Mangroves in Honduras
Mangroves are under-appreciated assets in the effort to slow climate change, argues a new Proceedings of the National Academy of Sciences paper which makes a argument for including the coastal ecosystems in carbon credit programs.
The study, authored by researchers from Resources for the Future and University of California at Davis, estimated the cost of reducing greenhouse gas emissions by preserving mangrove forests, which globally store 6.5 billion tons of carbon in their biomass and soils despite representing only 0.7 percent of global tropical forests. They found that most emissions from mangrove destruction and degradation could be avoided at less than a cost of $10 per ton of carbon dioxide, roughly 20 percent above the current price for compliance-grade carbon offsets in Europe.
But protecting mangroves would offer further benefits beyond emissions mitigations. The ecosystems are known to offer a number of other important services, including buffering coastlines from erosions and storms, serving as a nursery for fisheries, and providing habitat for biodiversity. Mangroves thus form the basis for livelihoods in many parts of the developing world.
Mangroves in Panama. Photos by Rhett A. Butler
The authors note that despite their role in sequestering carbon and affording other ecosystem services, mangroves aren’t currently a focus of the Reducing Emissions from Deforestation and Degradation (REDD+) program that aims to compensate tropical countries for safeguarding forest carbon stocks. Yet mangroves are being cleared at an even faster clip than tropical forests, according to data from the U.N., so opportunities to capitalize on their services is dwindling. The researchers thus suggest further study into whether mangrove conservation could be integrated into the REDD+ program.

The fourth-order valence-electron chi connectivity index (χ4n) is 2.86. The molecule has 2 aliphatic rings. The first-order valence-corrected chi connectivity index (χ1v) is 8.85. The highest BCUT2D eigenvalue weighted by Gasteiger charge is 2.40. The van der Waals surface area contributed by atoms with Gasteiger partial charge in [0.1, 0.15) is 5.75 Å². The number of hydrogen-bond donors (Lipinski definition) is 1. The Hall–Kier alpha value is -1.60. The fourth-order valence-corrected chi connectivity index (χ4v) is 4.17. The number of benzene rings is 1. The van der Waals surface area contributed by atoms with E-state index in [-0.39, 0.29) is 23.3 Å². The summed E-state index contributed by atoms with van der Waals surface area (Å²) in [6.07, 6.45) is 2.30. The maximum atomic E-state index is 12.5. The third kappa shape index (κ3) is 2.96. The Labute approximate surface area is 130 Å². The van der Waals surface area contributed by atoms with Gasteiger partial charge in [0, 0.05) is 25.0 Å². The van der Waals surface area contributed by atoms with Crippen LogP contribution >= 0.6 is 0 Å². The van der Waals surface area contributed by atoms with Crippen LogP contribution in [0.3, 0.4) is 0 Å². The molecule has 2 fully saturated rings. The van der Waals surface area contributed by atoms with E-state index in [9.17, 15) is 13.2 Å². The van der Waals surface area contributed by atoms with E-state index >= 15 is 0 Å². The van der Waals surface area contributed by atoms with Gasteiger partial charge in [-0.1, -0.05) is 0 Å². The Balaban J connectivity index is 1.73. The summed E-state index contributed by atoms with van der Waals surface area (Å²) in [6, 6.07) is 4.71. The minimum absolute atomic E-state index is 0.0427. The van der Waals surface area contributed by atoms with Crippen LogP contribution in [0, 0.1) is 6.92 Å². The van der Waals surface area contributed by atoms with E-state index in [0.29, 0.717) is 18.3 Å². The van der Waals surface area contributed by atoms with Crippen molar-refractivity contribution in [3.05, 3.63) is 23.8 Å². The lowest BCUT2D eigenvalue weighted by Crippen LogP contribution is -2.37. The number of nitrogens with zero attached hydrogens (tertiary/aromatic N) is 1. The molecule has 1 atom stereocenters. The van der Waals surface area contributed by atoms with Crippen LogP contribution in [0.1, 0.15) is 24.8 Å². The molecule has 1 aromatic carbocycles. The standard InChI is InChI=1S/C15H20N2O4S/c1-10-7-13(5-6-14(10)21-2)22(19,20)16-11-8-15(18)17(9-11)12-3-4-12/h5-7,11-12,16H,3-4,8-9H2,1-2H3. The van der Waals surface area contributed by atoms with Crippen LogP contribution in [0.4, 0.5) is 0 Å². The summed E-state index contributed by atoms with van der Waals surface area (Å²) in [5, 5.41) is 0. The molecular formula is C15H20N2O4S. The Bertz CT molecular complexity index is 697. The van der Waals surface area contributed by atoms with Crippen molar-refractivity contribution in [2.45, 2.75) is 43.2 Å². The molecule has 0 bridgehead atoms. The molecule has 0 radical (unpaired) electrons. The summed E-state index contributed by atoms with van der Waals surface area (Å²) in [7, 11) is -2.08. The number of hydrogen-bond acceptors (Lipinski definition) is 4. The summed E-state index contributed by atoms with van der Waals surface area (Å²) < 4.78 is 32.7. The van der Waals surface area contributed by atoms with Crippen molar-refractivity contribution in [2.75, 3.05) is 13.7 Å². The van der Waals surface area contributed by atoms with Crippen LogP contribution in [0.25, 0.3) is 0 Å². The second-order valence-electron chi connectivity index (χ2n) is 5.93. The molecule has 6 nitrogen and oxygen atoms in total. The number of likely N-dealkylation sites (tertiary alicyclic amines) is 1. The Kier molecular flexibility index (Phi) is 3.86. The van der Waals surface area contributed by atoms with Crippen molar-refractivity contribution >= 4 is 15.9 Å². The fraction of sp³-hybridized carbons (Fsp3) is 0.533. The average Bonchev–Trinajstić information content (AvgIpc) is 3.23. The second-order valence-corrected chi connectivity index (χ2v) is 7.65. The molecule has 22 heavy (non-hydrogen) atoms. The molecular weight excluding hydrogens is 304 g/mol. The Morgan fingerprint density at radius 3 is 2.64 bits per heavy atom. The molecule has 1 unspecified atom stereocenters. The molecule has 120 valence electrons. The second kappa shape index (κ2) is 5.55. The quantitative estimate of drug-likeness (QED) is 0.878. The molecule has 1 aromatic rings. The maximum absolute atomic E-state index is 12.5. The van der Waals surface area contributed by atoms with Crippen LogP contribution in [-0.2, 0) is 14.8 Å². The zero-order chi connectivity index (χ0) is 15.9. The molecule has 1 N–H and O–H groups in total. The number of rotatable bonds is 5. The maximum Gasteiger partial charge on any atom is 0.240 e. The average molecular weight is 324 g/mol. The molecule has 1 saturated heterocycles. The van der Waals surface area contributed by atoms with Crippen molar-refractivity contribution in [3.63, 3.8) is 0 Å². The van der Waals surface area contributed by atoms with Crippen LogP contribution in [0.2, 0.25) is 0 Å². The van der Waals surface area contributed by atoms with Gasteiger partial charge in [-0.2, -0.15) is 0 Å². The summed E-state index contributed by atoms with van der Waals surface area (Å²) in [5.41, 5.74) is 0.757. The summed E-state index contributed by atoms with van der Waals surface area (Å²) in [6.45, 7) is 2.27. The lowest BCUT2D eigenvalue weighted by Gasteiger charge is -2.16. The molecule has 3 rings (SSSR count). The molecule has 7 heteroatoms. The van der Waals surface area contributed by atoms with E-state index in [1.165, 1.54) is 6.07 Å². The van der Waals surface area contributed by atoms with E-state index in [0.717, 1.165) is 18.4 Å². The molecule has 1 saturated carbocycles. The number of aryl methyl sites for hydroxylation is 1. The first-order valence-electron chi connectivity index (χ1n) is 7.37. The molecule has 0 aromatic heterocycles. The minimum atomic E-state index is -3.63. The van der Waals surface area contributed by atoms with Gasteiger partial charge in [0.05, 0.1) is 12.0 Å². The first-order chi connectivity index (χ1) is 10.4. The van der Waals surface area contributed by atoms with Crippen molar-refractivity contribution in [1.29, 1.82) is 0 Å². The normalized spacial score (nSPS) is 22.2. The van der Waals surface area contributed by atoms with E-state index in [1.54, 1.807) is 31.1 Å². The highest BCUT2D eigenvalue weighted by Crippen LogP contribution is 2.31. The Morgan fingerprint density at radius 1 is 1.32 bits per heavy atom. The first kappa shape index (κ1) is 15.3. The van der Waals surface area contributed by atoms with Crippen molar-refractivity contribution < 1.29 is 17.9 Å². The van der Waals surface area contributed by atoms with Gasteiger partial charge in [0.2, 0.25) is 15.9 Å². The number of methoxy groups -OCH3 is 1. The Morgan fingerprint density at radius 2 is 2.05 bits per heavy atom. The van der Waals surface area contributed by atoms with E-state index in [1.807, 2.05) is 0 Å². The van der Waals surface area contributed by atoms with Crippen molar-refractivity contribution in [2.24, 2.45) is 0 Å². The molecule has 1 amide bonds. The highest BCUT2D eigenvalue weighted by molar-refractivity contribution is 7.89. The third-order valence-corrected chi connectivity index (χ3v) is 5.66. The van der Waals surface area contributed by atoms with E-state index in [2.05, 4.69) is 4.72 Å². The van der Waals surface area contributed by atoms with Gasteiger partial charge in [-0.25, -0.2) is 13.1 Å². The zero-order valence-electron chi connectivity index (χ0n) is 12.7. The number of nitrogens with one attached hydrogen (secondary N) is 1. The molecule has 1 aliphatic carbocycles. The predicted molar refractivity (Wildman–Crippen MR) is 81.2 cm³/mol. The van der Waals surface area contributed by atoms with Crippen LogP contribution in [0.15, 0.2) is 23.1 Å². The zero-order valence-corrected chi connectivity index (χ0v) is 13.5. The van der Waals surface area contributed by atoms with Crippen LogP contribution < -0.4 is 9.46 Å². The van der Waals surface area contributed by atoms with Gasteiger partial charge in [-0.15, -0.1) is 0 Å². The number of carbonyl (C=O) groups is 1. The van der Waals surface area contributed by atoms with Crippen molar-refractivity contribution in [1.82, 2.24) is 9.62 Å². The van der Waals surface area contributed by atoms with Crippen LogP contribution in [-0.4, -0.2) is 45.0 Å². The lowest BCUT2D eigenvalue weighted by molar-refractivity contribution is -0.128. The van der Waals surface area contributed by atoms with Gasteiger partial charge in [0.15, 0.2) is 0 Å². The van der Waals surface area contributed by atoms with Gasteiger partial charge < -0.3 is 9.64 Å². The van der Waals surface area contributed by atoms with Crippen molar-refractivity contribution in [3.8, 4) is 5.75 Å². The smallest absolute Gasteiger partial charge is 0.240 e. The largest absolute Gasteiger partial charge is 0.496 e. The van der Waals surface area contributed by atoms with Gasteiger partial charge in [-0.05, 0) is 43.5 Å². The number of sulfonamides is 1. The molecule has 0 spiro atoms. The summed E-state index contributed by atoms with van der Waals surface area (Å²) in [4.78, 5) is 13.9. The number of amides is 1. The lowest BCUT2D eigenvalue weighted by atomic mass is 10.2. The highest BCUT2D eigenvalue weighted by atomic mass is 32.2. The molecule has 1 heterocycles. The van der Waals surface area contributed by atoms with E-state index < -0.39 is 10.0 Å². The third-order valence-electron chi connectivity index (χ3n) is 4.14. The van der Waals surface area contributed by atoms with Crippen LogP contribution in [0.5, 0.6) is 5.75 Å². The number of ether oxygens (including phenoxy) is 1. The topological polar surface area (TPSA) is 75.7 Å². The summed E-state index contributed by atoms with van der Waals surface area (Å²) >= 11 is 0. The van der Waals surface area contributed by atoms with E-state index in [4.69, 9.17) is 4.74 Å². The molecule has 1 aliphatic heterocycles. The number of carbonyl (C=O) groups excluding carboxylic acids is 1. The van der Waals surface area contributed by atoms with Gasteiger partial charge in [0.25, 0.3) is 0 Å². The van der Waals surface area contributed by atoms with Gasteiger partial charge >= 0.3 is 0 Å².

“Mangroves may already fit within the general REDD architecture,” the authors write. “Our results suggest the need for practical evaluations of mangrove-based carbon offsets, including rigorous local assessments of offsets as well as developing their robust verification and monitoring.”
CITATION: Juha Siikamäki, James N. Sanchirico, and Sunny L. Jardine. Global economic potential for reducing carbon dioxide emissions from mangrove loss. PNAS July 30, 2012. doi: 10.1073/pnas.1200519109
(04/05/2011) Mangroves may be the world’s most carbon rich forests, according to a new study in Nature Geoscience. Measuring the carbon stored in 25 mangrove forests in the Indo-Pacific region, researchers found that mangroves forests stored up to four times as much carbon as other tropical forests, including rainforests. “Mangroves have long been known as extremely productive ecosystems that cycle carbon quickly, but until now there had been no estimate of how much carbon resides in these systems. That’s essential information because when land-use change occurs, much of that standing carbon stock can be released to the atmosphere,” explains co-author Daniel Donato, a postdoctoral research ecologist at the Pacific Southwest Research Station in Hilo, Hawaii.
(08/19/2010) New satellite data shows that human actions are wiping out mangrove forests even faster than previous bleak estimates. Conducted by the US Geological Survey and NASA, the researchers found that mangroves comprise 12.3 percent less area than previously estimated. In total, satellites reveal that mangrove forests cover approximately 53,290 square miles (137,760 square kilometers). “Our assessment shows, for the first time, the exact extent and distribution of mangrove forests of the world at 30 meters spatial resolution, the highest resolution ever,” said Dr Chandra Giri from USGS.